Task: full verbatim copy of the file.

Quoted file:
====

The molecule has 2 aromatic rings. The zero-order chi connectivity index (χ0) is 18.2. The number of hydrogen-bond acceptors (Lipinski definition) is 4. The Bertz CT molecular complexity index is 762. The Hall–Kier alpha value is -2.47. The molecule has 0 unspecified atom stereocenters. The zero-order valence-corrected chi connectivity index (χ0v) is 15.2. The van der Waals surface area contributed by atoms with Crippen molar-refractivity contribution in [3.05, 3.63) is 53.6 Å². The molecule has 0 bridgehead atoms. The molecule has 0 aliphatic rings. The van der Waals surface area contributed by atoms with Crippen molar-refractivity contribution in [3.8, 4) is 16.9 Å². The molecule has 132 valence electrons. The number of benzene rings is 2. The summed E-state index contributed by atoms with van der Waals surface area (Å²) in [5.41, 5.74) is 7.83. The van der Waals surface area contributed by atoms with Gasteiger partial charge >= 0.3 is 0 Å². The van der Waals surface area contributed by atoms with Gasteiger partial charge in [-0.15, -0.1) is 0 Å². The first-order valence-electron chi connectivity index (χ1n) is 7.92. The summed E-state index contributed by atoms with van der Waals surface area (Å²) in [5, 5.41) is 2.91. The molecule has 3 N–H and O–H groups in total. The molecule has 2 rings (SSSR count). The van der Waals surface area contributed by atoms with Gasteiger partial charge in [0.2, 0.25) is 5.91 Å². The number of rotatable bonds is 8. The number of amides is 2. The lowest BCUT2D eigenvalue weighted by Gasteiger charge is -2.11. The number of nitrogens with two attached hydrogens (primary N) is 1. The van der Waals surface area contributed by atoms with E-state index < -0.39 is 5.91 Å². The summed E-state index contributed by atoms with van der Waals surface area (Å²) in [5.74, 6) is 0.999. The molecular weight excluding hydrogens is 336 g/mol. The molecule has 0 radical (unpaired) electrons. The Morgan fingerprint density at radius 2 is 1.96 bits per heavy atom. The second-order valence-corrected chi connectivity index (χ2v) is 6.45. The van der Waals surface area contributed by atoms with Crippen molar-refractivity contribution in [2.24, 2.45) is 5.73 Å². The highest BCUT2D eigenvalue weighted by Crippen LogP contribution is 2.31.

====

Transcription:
The molecule has 2 aromatic rings. The zero-order chi connectivity index (χ0) is 18.2. The number of hydrogen-bond acceptors (Lipinski definition) is 4. The Bertz CT molecular complexity index is 762. The Hall–Kier alpha value is -2.47. The molecule has 0 unspecified atom stereocenters. The zero-order valence-corrected chi connectivity index (χ0v) is 15.2. The van der Waals surface area contributed by atoms with Crippen molar-refractivity contribution in [3.05, 3.63) is 53.6 Å². The molecule has 0 bridgehead atoms. The molecule has 0 aliphatic rings. The van der Waals surface area contributed by atoms with Crippen molar-refractivity contribution in [3.8, 4) is 16.9 Å². The molecule has 132 valence electrons. The number of benzene rings is 2. The summed E-state index contributed by atoms with van der Waals surface area (Å²) in [5.41, 5.74) is 7.83. The van der Waals surface area contributed by atoms with Gasteiger partial charge >= 0.3 is 0 Å². The van der Waals surface area contributed by atoms with Gasteiger partial charge in [-0.15, -0.1) is 0 Å². The first-order valence-electron chi connectivity index (χ1n) is 7.92. The summed E-state index contributed by atoms with van der Waals surface area (Å²) in [5, 5.41) is 2.91. The molecule has 3 N–H and O–H groups in total. The molecule has 2 rings (SSSR count). The van der Waals surface area contributed by atoms with Gasteiger partial charge in [0.2, 0.25) is 5.91 Å². The number of rotatable bonds is 8. The number of amides is 2. The lowest BCUT2D eigenvalue weighted by Gasteiger charge is -2.11. The number of nitrogens with two attached hydrogens (primary N) is 1. The van der Waals surface area contributed by atoms with E-state index < -0.39 is 5.91 Å². The summed E-state index contributed by atoms with van der Waals surface area (Å²) in [5.74, 6) is 0.999. The molecular weight excluding hydrogens is 336 g/mol. The molecule has 0 radical (unpaired) electrons. The Morgan fingerprint density at radius 2 is 1.96 bits per heavy atom. The second-order valence-corrected chi connectivity index (χ2v) is 6.45. The van der Waals surface area contributed by atoms with Crippen molar-refractivity contribution in [2.24, 2.45) is 5.73 Å². The highest BCUT2D eigenvalue weighted by Crippen LogP contribution is 2.31.